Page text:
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Native code NETMF on Cerberus


#1

I thought I would share a little of my excitement for the weekend.

I started playing around with the STM32F0 processor, specifically looking at how multitasking is supported. I got some simple code up and running fairly quickly which could multitask native functions aka threads. Then it dawned on me that we could implement the .NETMF libraries as native code using C++11. So I started building a little multitasking kernel and implemented some of the IO classes.

To ensure that I keep within tight resources, I am developing this on a Cortex-M0 (STM32F051) chip, but ideally I want to implement the Gadgeteer framework and have it run on the FEZ Cerberus.

Here is sample code for two thread functions, the code should look very similar to what you would have in C#.


void threadA (void *param)
{
	OutputPort ledGreen((Cpu::Pin)41, false, false, Port::ResistorMode::Disabled);
	while(true)
	{
		ledGreen.Write(!ledGreen.Read());
		Threading::Thread::Sleep(500);
	}
}

void threadB (void *param)
{
	OutputPort blueGreen((Cpu::Pin)40, false, false, Port::ResistorMode::Disabled);
	while(true)
	{
		blueGreen.Write(!blueGreen.Read());
		Threading::Thread::Sleep(250);
	}
}

Here is a video of the code running on my Discovery board.


I have not implemented the full wrapper for the threading, which is why I have not shown that code. But now that I have confirmed that it can be done, I will try to get through implementing a good amount of the .NETMF SPOT libraries.

I am using GCC 4.8 which has some of the latest C++11 features, which I have started using here. The ease of NETMF with native performance…?


#2

Very interesting!

Do you want to stick to the basic drivers (timers, GPIO, PWM, analog in, serial, I2C, SPI) and rewrite them, or adapt existing HAL drivers, or put a layer on top of the existing HAL drivers?

For the M0 devices, the first approach would probably make sense, for M3/M4 devices with Ethernet etc. the latter approach may be more attractive, unless you have a lot of spare time :wink:


#3

@ Cuno - Too be honest, I have not put too much thought into it yet. At the moment, I am using CMSIS to implement the basic drivers, that way I have maximal portability without me needing to think too hard.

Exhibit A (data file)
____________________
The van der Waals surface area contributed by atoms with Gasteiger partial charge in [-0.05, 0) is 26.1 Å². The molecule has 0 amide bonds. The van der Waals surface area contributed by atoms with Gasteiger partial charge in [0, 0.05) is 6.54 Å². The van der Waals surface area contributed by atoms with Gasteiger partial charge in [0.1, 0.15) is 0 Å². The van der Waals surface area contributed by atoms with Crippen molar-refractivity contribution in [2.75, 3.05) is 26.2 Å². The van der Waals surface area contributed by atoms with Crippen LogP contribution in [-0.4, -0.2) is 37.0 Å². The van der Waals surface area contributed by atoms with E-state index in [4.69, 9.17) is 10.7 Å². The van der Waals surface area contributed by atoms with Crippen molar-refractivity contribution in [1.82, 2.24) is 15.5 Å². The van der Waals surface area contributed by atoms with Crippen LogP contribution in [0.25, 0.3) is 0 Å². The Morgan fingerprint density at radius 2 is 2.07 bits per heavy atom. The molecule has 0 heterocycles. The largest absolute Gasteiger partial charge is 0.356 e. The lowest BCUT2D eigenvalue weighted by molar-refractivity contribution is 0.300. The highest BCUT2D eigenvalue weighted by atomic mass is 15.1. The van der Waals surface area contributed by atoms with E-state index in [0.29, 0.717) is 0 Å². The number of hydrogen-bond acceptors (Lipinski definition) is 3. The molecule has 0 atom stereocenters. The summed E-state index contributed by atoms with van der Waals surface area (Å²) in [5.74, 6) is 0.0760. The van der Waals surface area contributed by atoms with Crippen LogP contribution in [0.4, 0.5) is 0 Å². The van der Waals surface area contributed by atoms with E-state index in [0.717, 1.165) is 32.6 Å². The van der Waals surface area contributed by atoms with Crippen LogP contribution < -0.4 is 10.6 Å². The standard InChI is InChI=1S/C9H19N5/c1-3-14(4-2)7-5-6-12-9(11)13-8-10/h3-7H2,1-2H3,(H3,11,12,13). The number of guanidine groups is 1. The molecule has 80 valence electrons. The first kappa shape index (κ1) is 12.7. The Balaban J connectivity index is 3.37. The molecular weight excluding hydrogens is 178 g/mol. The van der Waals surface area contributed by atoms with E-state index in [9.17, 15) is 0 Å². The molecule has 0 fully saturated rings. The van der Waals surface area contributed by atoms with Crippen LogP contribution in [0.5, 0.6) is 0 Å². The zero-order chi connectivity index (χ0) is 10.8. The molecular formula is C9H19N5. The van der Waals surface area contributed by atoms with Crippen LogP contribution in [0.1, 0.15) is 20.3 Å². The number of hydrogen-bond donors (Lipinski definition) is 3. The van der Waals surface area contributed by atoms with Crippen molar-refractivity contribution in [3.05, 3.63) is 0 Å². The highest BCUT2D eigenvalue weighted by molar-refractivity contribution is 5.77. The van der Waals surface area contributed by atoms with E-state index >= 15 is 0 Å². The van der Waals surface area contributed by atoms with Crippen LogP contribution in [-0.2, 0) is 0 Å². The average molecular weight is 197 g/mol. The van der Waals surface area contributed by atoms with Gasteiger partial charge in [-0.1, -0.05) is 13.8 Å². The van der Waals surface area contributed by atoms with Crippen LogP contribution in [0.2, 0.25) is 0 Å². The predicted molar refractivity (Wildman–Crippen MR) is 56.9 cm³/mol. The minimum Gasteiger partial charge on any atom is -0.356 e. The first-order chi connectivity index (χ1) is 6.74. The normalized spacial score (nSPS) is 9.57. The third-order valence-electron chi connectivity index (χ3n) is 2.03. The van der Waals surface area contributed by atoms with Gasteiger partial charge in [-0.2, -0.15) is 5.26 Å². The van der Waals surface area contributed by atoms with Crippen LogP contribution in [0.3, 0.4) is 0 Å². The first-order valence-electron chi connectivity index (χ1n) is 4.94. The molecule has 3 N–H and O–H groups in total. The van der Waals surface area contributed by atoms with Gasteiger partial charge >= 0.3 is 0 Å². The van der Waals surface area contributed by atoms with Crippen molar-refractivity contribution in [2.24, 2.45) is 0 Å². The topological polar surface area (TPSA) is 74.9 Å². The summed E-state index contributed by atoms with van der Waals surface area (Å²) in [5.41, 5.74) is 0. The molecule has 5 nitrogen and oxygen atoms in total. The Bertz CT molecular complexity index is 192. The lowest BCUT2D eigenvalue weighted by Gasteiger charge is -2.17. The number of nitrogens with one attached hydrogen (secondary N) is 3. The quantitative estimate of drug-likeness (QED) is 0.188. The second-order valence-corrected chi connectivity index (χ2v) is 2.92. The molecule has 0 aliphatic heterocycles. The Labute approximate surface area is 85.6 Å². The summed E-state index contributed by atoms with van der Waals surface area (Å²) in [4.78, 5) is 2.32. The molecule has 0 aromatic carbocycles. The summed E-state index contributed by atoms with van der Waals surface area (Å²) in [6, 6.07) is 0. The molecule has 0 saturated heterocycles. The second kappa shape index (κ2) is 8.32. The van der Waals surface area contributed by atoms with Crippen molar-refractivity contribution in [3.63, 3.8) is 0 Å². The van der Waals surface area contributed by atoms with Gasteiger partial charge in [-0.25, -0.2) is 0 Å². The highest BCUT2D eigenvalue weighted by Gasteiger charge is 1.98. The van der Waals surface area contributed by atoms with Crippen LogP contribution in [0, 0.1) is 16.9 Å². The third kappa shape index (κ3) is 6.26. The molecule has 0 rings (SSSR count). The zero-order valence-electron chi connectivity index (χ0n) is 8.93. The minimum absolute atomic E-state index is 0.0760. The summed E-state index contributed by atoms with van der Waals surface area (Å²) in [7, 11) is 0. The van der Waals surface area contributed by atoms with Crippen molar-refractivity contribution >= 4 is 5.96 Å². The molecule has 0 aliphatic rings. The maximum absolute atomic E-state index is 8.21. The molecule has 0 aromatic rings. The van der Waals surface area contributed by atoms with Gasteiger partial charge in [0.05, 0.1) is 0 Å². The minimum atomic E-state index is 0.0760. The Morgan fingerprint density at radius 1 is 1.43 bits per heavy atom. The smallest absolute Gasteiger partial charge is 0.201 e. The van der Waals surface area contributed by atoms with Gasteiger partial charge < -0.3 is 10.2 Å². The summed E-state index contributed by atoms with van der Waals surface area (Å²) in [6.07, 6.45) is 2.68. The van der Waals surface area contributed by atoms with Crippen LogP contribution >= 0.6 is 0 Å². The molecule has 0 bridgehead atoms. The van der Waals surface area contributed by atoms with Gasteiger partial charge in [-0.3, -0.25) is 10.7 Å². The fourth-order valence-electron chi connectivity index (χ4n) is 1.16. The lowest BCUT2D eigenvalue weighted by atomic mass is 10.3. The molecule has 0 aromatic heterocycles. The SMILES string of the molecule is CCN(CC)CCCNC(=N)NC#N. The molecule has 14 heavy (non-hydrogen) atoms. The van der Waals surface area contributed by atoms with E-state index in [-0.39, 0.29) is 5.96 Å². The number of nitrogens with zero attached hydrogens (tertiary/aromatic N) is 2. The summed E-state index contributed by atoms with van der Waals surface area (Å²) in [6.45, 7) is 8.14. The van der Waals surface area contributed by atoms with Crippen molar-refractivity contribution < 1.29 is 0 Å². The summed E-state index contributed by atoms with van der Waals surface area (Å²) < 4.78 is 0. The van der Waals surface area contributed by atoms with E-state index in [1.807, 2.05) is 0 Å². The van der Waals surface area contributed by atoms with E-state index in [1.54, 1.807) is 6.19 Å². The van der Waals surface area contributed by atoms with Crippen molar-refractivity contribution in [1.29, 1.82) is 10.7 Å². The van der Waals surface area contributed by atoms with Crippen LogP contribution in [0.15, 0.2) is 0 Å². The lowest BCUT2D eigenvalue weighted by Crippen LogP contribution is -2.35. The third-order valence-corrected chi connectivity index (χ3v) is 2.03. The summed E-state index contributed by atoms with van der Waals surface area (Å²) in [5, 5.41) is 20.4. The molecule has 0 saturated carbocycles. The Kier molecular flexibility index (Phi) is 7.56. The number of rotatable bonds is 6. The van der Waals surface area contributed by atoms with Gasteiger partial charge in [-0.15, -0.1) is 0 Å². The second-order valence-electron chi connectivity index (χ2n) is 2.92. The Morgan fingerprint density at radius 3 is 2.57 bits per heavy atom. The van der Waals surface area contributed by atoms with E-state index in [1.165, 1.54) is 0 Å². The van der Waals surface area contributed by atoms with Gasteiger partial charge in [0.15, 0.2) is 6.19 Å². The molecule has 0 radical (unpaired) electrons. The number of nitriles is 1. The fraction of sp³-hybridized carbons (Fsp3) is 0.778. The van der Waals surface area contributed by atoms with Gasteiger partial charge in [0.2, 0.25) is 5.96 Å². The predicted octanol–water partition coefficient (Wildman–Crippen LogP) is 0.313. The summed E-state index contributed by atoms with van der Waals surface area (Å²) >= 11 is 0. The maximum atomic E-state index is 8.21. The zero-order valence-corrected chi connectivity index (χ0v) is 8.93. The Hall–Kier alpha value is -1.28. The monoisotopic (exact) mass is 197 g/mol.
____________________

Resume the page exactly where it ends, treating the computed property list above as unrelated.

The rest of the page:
I will also probably start with an existing RTOS as the foundation, I have proven that I can implement the multitasking on the chip, but having done this years ago on x86 processors (yes, many years ago) I know the challenges of getting the synchronization objects right.

Btw.
I just completed the basic threading interface, here is what the code looks like now.


using namespace Threading;
using namespace Hardware;

void threadB();

void threadA ()
{
	Thread t2(threadB);
	t2.Start();

	OutputPort ledGreen((Cpu::Pin)41, false, false, Port::ResistorMode::Disabled);
	while(true)
	{
		ledGreen.Write(!ledGreen.Read());
		Threading::Thread::Sleep(500);
	}
}

void threadB ()
{
	OutputPort blueGreen((Cpu::Pin)40, false, false, Port::ResistorMode::Disabled);
	while(true)
	{
		blueGreen.Write(!blueGreen.Read());
		Threading::Thread::Sleep(250);
	}
}

int main()
{
    Thread t1(threadA);
    t1.Start();

    while(true);
}

main kicks off threadA and threadA kicks off threadB before doing it’s own work.


#4

Will be very interesting to see how far the CMSIS peripheral abstractions work for your project! In the past, portable abstractions were either too limiting or too large to be interesting, but maybe this has changed by now. If your CMSIS experience remains positive, we might modify our [em]NETMF for STM32[/em] drivers accordingly.

From my perspective, for some applications your code could be an attractive alternative to the NETMF PAL (and everything on top of it), on top of the HAL. So that we could reuse our existing HAL drivers.


#5

@ Cuno - Thanks for your interest in my little project. I like your idea of using the NETMF HAL, I will take a look at what it would take to get it building independently and have it underlie the higher level abstractions.